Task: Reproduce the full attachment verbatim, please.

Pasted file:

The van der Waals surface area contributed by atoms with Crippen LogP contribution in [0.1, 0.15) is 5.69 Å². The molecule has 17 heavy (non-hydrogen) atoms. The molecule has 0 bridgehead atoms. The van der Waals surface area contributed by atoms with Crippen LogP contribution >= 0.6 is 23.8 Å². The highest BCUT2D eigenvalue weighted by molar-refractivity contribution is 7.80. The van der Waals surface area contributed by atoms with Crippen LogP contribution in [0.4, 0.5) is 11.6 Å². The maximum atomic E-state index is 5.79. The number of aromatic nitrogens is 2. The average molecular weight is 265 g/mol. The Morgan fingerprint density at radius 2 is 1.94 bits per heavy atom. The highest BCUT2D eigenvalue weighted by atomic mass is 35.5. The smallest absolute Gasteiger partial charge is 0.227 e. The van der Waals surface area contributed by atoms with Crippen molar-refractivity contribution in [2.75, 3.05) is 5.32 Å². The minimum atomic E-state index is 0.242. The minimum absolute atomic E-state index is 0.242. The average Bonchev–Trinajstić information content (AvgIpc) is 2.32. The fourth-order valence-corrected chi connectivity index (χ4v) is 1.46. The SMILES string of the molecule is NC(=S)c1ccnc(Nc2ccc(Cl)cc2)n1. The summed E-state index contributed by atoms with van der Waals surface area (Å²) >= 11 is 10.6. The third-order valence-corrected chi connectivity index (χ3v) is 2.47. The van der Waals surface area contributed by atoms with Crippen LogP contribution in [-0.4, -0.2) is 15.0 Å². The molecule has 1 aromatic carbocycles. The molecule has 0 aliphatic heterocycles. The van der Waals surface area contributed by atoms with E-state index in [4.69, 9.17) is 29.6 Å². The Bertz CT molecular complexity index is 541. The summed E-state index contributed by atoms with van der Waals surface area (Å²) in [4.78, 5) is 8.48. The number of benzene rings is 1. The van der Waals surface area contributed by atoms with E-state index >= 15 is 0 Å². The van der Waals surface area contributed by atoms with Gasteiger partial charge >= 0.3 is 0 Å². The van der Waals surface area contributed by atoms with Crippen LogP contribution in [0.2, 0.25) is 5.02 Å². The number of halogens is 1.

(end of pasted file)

The van der Waals surface area contributed by atoms with Crippen LogP contribution in [0.1, 0.15) is 5.69 Å². The molecule has 17 heavy (non-hydrogen) atoms. The molecule has 0 bridgehead atoms. The van der Waals surface area contributed by atoms with Crippen LogP contribution >= 0.6 is 23.8 Å². The highest BCUT2D eigenvalue weighted by molar-refractivity contribution is 7.80. The van der Waals surface area contributed by atoms with Crippen LogP contribution in [0.4, 0.5) is 11.6 Å². The maximum atomic E-state index is 5.79. The number of aromatic nitrogens is 2. The average molecular weight is 265 g/mol. The Morgan fingerprint density at radius 2 is 1.94 bits per heavy atom. The highest BCUT2D eigenvalue weighted by atomic mass is 35.5. The smallest absolute Gasteiger partial charge is 0.227 e. The van der Waals surface area contributed by atoms with Crippen molar-refractivity contribution in [2.75, 3.05) is 5.32 Å². The minimum atomic E-state index is 0.242. The minimum absolute atomic E-state index is 0.242. The average Bonchev–Trinajstić information content (AvgIpc) is 2.32. The fourth-order valence-corrected chi connectivity index (χ4v) is 1.46. The SMILES string of the molecule is NC(=S)c1ccnc(Nc2ccc(Cl)cc2)n1. The summed E-state index contributed by atoms with van der Waals surface area (Å²) >= 11 is 10.6. The third-order valence-corrected chi connectivity index (χ3v) is 2.47. The van der Waals surface area contributed by atoms with Crippen LogP contribution in [-0.4, -0.2) is 15.0 Å². The molecule has 1 aromatic carbocycles. The molecule has 0 aliphatic heterocycles. The van der Waals surface area contributed by atoms with E-state index in [4.69, 9.17) is 29.6 Å². The Bertz CT molecular complexity index is 541. The summed E-state index contributed by atoms with van der Waals surface area (Å²) in [4.78, 5) is 8.48. The number of benzene rings is 1. The van der Waals surface area contributed by atoms with E-state index >= 15 is 0 Å². The van der Waals surface area contributed by atoms with Gasteiger partial charge >= 0.3 is 0 Å². The van der Waals surface area contributed by atoms with Crippen LogP contribution in [0.2, 0.25) is 5.02 Å². The number of halogens is 1.